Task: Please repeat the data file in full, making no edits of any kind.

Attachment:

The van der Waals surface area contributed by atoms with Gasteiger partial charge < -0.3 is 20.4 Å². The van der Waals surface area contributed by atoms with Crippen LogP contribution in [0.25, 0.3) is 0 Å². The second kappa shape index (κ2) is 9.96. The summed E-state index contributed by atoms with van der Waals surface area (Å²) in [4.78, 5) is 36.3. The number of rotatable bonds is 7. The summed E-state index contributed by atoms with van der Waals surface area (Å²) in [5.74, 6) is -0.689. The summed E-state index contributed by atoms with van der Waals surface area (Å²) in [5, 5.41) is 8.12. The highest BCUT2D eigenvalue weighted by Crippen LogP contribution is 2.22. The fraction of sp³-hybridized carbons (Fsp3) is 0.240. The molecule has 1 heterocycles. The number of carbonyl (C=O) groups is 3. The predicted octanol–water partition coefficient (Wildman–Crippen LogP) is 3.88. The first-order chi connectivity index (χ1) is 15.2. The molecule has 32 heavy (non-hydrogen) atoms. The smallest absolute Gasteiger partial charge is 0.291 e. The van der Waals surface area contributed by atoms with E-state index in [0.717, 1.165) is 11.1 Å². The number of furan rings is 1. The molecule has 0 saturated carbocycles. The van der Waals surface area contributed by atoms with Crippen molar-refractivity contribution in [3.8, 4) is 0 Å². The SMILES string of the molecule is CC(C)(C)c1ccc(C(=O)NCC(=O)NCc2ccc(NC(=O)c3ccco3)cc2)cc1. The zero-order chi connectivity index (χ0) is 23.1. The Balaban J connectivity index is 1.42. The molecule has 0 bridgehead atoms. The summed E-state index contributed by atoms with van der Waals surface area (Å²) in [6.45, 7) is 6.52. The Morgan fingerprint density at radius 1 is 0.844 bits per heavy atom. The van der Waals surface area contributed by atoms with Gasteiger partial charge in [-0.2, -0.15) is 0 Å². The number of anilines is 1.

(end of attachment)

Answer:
The van der Waals surface area contributed by atoms with Gasteiger partial charge < -0.3 is 20.4 Å². The van der Waals surface area contributed by atoms with Crippen LogP contribution in [0.25, 0.3) is 0 Å². The second kappa shape index (κ2) is 9.96. The summed E-state index contributed by atoms with van der Waals surface area (Å²) in [4.78, 5) is 36.3. The number of rotatable bonds is 7. The summed E-state index contributed by atoms with van der Waals surface area (Å²) in [5.74, 6) is -0.689. The summed E-state index contributed by atoms with van der Waals surface area (Å²) in [5, 5.41) is 8.12. The highest BCUT2D eigenvalue weighted by Crippen LogP contribution is 2.22. The fraction of sp³-hybridized carbons (Fsp3) is 0.240. The molecule has 1 heterocycles. The number of carbonyl (C=O) groups is 3. The predicted octanol–water partition coefficient (Wildman–Crippen LogP) is 3.88. The first-order chi connectivity index (χ1) is 15.2. The molecule has 32 heavy (non-hydrogen) atoms. The smallest absolute Gasteiger partial charge is 0.291 e. The van der Waals surface area contributed by atoms with E-state index in [0.717, 1.165) is 11.1 Å². The number of furan rings is 1. The molecule has 0 saturated carbocycles. The van der Waals surface area contributed by atoms with Crippen molar-refractivity contribution in [3.8, 4) is 0 Å². The SMILES string of the molecule is CC(C)(C)c1ccc(C(=O)NCC(=O)NCc2ccc(NC(=O)c3ccco3)cc2)cc1. The zero-order chi connectivity index (χ0) is 23.1. The Balaban J connectivity index is 1.42. The molecule has 0 bridgehead atoms. The summed E-state index contributed by atoms with van der Waals surface area (Å²) in [6.45, 7) is 6.52. The Morgan fingerprint density at radius 1 is 0.844 bits per heavy atom. The van der Waals surface area contributed by atoms with Gasteiger partial charge in [-0.2, -0.15) is 0 Å². The number of anilines is 1.